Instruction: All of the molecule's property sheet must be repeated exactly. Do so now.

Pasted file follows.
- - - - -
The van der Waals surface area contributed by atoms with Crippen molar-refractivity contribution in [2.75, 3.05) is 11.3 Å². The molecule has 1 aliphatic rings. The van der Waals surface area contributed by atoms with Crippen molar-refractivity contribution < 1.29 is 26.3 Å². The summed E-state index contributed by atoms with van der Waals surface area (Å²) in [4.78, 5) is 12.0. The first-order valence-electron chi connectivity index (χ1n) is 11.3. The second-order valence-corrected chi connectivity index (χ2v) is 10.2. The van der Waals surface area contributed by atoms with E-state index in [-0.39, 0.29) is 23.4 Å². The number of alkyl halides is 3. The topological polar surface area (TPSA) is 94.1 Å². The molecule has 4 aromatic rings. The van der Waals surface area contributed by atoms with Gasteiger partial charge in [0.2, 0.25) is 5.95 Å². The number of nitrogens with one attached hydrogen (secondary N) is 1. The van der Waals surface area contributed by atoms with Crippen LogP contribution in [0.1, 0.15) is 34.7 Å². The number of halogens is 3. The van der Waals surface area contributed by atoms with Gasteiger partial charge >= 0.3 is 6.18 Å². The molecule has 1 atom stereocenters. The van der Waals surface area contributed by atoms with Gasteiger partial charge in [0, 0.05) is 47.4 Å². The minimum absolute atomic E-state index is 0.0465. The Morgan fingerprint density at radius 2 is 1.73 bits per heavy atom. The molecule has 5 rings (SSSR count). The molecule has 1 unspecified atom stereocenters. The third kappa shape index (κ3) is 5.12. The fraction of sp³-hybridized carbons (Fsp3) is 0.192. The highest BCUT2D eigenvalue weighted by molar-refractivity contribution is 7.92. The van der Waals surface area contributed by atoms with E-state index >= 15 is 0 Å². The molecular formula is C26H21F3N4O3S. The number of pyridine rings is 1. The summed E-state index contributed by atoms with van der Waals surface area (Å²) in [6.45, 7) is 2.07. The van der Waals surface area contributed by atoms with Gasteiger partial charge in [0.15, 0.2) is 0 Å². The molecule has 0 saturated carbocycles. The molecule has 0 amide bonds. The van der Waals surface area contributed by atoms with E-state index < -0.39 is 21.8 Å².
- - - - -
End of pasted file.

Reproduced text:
The van der Waals surface area contributed by atoms with Crippen molar-refractivity contribution in [2.75, 3.05) is 11.3 Å². The molecule has 1 aliphatic rings. The van der Waals surface area contributed by atoms with Crippen molar-refractivity contribution < 1.29 is 26.3 Å². The summed E-state index contributed by atoms with van der Waals surface area (Å²) in [4.78, 5) is 12.0. The first-order valence-electron chi connectivity index (χ1n) is 11.3. The second-order valence-corrected chi connectivity index (χ2v) is 10.2. The van der Waals surface area contributed by atoms with E-state index in [-0.39, 0.29) is 23.4 Å². The number of alkyl halides is 3. The topological polar surface area (TPSA) is 94.1 Å². The molecule has 4 aromatic rings. The van der Waals surface area contributed by atoms with Gasteiger partial charge in [0.2, 0.25) is 5.95 Å². The number of nitrogens with one attached hydrogen (secondary N) is 1. The van der Waals surface area contributed by atoms with Crippen LogP contribution in [0.1, 0.15) is 34.7 Å². The number of halogens is 3. The van der Waals surface area contributed by atoms with Gasteiger partial charge >= 0.3 is 6.18 Å². The molecule has 1 atom stereocenters. The van der Waals surface area contributed by atoms with Gasteiger partial charge in [0, 0.05) is 47.4 Å². The minimum absolute atomic E-state index is 0.0465. The Morgan fingerprint density at radius 2 is 1.73 bits per heavy atom. The molecule has 5 rings (SSSR count). The molecule has 1 unspecified atom stereocenters. The third kappa shape index (κ3) is 5.12. The fraction of sp³-hybridized carbons (Fsp3) is 0.192. The highest BCUT2D eigenvalue weighted by molar-refractivity contribution is 7.92. The van der Waals surface area contributed by atoms with E-state index >= 15 is 0 Å². The molecular formula is C26H21F3N4O3S. The number of pyridine rings is 1. The summed E-state index contributed by atoms with van der Waals surface area (Å²) in [6.45, 7) is 2.07. The van der Waals surface area contributed by atoms with Gasteiger partial charge in [0.15, 0.2) is 0 Å². The molecule has 0 saturated carbocycles. The molecule has 0 amide bonds. The van der Waals surface area contributed by atoms with E-state index < -0.39 is 21.8 Å².